the forthcoming operations with CinC
In order to have the oiling force in position at
appointed time for the B.P.F. to top with fuel, as far
forward as possible,
before going on to strike in Sakishima Area, TU. 112.2.1
TU 112.2.5 were sailed on the 17th.
Former consisted of H.M. Ships STRIKER, CRANE, FINDHORN,
the oilers SAN AMBROSIO, CEDARDALE, and SAN ADOLPHO, the
latter comprising H.M.
Ships PHEASANT, SPEAKER, and KEMPENFELT.
11. 0630. Battleships and
cruisers, less H.M.S. BLACK
PRINCE, screened by GRENVILLE, ULSTER, UNDINE, URANIA,
and UNDAUNTED sailed
from Manus for Ulithi.
H.M.S. EURYALUS was delayed by a foul cable
and a jammed cable holder, but rejoined the Fleet
shortly. The aircraft carriers were delayed to
complete the embarkation and adjustment of aircraft
which had been hampered by
adverse weather conditions. They sailed
at 1100 with a screen of six destroyers and completed
the passage to Ulithi as a
H.M.S. BLACK PRINCE remained at Manus to complete the
fitting of S.G.
radar and sailed on 20th March.
URSA also remained behind to dock for hull repairs.
0815. Battleships and
cruisers carried out AA sleeve firings.
Four sleeves were shot down.
Seven U.S.N. aircraft took part in this and the
practices went off in an
unusually prompt and efficient manner.
1720. H.M.S. EURYALUS
dropped depth charges for practice.
1800. H.M.S. KING
GEORGE V carried out Type 253 Interrogation tests of
ships in company.
2130. Radar contact
was obtained of TU 112.2.1 and TU 112.2.5.
12. The following
exercises were carried out.
0830. H.M.S. KING
GEORGE V and H.M.S. ARGONAUT – Range and Inclination
1100. H.M.S. KING
GEORGE V – 5.25 long range
throw off firing at H.M.S.
H.M.S. SWIFTSURE damage control exercise.
EURYALUS – VT fuze test,
throwing off at H.M.S.
ARGONAUT. Owing to a number of early
bursts, H.M.S. EURYALUS had to be ordered to cease fire
and move further from
the screen before resuming.
1400. H.M.S. HOWE –
5.25 Main armament control long range throw short firing
at H.M.S. SWIFTSURE.
1600. H.M.S. KING GEORGE V – 5.25 Blind main
control long range throw short firing at H.M.S.
1730. H.M.S. KING GEORGE V and H.M.S. HOWE – VT
At 1000 H.M.S. EURYALUS reported a transport and
craft convoy 25 miles on the starboard beam of the Fleet
and at 1145 radar
contact was obtained of several unknown ships, bearing
040 degrees, course 320,
9 knots. This was the first news of so
large a body of ships (fifty plus) being in our
0500 sighted a hospital ship on a similar course
starboard bow. She drew clear to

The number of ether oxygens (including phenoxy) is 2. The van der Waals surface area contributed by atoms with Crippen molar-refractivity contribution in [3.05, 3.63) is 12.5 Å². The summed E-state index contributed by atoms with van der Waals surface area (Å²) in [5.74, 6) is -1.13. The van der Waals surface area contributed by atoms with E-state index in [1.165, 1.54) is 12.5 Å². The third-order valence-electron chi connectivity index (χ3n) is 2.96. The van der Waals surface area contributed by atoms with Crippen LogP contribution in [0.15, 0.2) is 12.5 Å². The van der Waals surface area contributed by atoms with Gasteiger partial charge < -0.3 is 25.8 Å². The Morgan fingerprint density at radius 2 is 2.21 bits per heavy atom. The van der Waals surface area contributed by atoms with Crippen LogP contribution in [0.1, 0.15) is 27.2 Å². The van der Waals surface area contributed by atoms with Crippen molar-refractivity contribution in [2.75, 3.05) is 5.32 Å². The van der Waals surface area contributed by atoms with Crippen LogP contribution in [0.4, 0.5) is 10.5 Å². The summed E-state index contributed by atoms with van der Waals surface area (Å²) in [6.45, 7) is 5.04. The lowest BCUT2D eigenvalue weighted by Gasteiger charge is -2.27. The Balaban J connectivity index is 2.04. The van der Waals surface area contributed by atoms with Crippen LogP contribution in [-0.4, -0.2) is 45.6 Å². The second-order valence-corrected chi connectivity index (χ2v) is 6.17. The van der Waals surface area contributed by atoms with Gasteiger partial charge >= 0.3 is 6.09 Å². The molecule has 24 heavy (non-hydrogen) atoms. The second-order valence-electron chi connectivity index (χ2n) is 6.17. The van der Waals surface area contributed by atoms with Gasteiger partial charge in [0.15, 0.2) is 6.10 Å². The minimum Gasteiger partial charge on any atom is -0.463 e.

starboard of the screen.
0645. Sighted a
bearing 90 degrees bound for Ulithi.
0700. Sighted a U.S. D.E. apparently on
patrol. Nothing had been heard of these ships
ordered to proceed 4 miles ahead for entering harbour.
0930. Battleships and
destroyers entered harbour.
1000. Anchored in
carriers, screened by H.M. Ships QUICKMATCH, QUALITY,
WHELP, and WAGER arrived at Ulithi.
Immediately on anchoring “Flash Red” (Aircraft
Imminent) was received. It came to
nothing but later, having received details of a suicide
attack recently carried
out on the anchorage, in which one U.S. Carrier was hit,
Fleet A.A. Stations
were adjusted to suit.
14. During this
period final arrangements were made to complete fuelling
and ammunitioning before
the Fleet sailed for Operation
ICEBURG. The fuelling was done by
destroyers and cruisers proceeding alongside the tankers
detailed. The tankers serviced the
battleships and carriers, fuelling commencing at 1800 on
and completing pm. 22 March.
5000 fuzes Mark 40
by ComSerRon 10 to H.M.
Ships KING GEORGE V, HOWE,
ARGONAUT, and EURYALUS to replaced fuzes
32. The supply was very promptly
executed and U.S. Navy personnel advised and assisted
ships’ staffs when
carrying out the unfuzing
H.M.S. BLACK PRINCE arrived at Ulithi
at 1600 on the 22nd and fuelled before
anchoring in her allotted
Captain E.W.L. Longley-Cook returned on board
a.m. on 21st
March having flown from
to Ulithi and previous
Besides providing useful preliminary liaison between the
two Staffs, his
discussion with CinC PAC
and the information and
operational data, not at that time received by
V.A.B.P.F., which he obtained,
simplified the preparation of the final operational
orders in the short time
The same morning, Vice Admiral C.H. McMorris,
U.S.N., Chief of Staff to CinC
PAC, accompanied by
Captain H.S. Hopkins, R.N., British Pacific Fleet
Liaison Officer, arrived by
to discuss general
matters with the Vice Admiral, Second in Command,
British Pacific Fleet. Admiral Nimitz had intended
to come to Ulithi himself
but he had been laid up the previous day
with a cold. The Flag Officers of the British
Pacific Fleet came on board H.M.S. KING GEORGE V to
lunch and to meet him.
The considerable activity which had prevailed
last days at Manus increased in intensity at Ulithi,
but transferred itself mainly to Flag Officers meetings
and their offices.
There was a continuous stream of intelligence
material (flown by special plane from
arrival of which required hurried modification and remodification
of such plans as had already near-crystallised.
Typing the distribution to the Fleet of both
plans and intelligence matter went on throughout the
night of the 22nd
March, the boat shortage and the swell in no way
In spite of everything, the British Pacific
designated Task Force 57,
sailed from Ulithi at 0630
on 23rd March for Operation
ICEBURG; three ships had cable holder jambs on leaving.
War Diary No. 3